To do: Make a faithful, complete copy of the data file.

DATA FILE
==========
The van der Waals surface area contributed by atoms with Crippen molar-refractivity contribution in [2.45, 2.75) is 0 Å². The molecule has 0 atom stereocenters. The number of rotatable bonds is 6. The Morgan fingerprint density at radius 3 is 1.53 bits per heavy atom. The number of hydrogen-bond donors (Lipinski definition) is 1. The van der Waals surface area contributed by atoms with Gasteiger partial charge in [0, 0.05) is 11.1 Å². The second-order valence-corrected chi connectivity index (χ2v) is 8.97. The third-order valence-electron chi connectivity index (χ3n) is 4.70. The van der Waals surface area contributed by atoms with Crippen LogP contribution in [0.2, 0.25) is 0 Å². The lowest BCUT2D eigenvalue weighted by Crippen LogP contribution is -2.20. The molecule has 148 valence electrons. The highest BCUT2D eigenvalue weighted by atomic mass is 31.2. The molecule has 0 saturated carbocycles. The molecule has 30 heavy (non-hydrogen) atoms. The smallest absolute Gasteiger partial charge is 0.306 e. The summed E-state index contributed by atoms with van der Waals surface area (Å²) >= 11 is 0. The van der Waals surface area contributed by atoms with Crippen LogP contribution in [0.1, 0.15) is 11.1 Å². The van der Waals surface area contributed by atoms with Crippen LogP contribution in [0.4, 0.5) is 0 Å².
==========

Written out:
The van der Waals surface area contributed by atoms with Crippen molar-refractivity contribution in [2.45, 2.75) is 0 Å². The molecule has 0 atom stereocenters. The number of rotatable bonds is 6. The Morgan fingerprint density at radius 3 is 1.53 bits per heavy atom. The number of hydrogen-bond donors (Lipinski definition) is 1. The van der Waals surface area contributed by atoms with Gasteiger partial charge in [0, 0.05) is 11.1 Å². The second-order valence-corrected chi connectivity index (χ2v) is 8.97. The third-order valence-electron chi connectivity index (χ3n) is 4.70. The van der Waals surface area contributed by atoms with Crippen LogP contribution in [0.2, 0.25) is 0 Å². The lowest BCUT2D eigenvalue weighted by Crippen LogP contribution is -2.20. The molecule has 148 valence electrons. The highest BCUT2D eigenvalue weighted by atomic mass is 31.2. The molecule has 0 saturated carbocycles. The molecule has 30 heavy (non-hydrogen) atoms. The smallest absolute Gasteiger partial charge is 0.306 e. The summed E-state index contributed by atoms with van der Waals surface area (Å²) >= 11 is 0. The van der Waals surface area contributed by atoms with Crippen LogP contribution in [0.1, 0.15) is 11.1 Å². The van der Waals surface area contributed by atoms with Crippen LogP contribution in [0.4, 0.5) is 0 Å².